Set in early 20th-century Japan, Giacomo Puccini’s Madama Butterfly is a tragic opera presented in three (originally two) acts. Cio-Cio San, also known as Madama Butterfly, hails from a noble family that has fallen on hard times. She provides for herself as a geisha until she marries an American naval officer, Lieutenant Pinkerton. Before the wedding, Butterfly secretly converts to Christianity. When her priest uncle, the Bonze, finds out, he furiously curses her for turning her back on her family’s religion.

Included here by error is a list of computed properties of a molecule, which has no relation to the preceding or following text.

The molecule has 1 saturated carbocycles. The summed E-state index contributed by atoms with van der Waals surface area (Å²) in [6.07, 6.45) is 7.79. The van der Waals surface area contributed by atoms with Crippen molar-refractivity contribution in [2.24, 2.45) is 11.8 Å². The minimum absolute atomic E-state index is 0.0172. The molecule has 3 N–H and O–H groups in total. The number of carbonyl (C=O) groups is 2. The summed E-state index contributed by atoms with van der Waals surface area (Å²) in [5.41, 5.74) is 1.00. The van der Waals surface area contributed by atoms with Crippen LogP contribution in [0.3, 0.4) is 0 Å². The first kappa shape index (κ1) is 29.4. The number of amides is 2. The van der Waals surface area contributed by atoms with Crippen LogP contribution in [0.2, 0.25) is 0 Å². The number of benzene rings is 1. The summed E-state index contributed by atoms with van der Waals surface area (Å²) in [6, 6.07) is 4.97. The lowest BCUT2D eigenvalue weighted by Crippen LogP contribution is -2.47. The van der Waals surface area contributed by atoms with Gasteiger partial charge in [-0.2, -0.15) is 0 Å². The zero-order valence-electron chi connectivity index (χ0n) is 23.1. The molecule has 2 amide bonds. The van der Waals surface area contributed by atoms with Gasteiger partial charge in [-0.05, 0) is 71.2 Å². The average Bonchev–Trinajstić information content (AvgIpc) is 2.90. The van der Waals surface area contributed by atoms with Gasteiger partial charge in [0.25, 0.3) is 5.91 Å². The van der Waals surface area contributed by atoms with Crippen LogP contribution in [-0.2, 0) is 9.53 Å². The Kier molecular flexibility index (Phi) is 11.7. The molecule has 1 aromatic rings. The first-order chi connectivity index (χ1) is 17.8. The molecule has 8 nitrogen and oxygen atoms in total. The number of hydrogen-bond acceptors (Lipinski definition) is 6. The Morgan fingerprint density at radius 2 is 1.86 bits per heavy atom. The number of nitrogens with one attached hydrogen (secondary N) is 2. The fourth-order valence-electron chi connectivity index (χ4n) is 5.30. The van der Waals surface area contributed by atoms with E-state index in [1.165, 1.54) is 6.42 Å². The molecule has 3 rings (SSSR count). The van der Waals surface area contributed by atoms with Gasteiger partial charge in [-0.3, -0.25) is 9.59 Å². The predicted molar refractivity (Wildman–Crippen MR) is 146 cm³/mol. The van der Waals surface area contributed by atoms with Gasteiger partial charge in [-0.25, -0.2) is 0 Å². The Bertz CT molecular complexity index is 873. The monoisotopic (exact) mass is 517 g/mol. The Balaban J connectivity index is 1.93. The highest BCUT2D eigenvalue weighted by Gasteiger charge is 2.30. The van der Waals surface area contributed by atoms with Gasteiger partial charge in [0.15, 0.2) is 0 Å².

Three years into the marriage, Pinkerton is off at sea and Butterfly is anxiously awaiting his return after a long absence. Her friends have been trying to interest her in a replacement husband because they think that her American spouse has deserted her. Butterfly, who has borne Pinkerton a son, insists that Pinkerton will return. Pinkerton does return, but he is accompanied by his new American wife. A devastated Butterfly promises to give up her child to be raised by Pinkerton and his other bride. Unable to live with the shame, Butterfly fatally stabs herself, dying just as Pinkerton arrives to collect the child.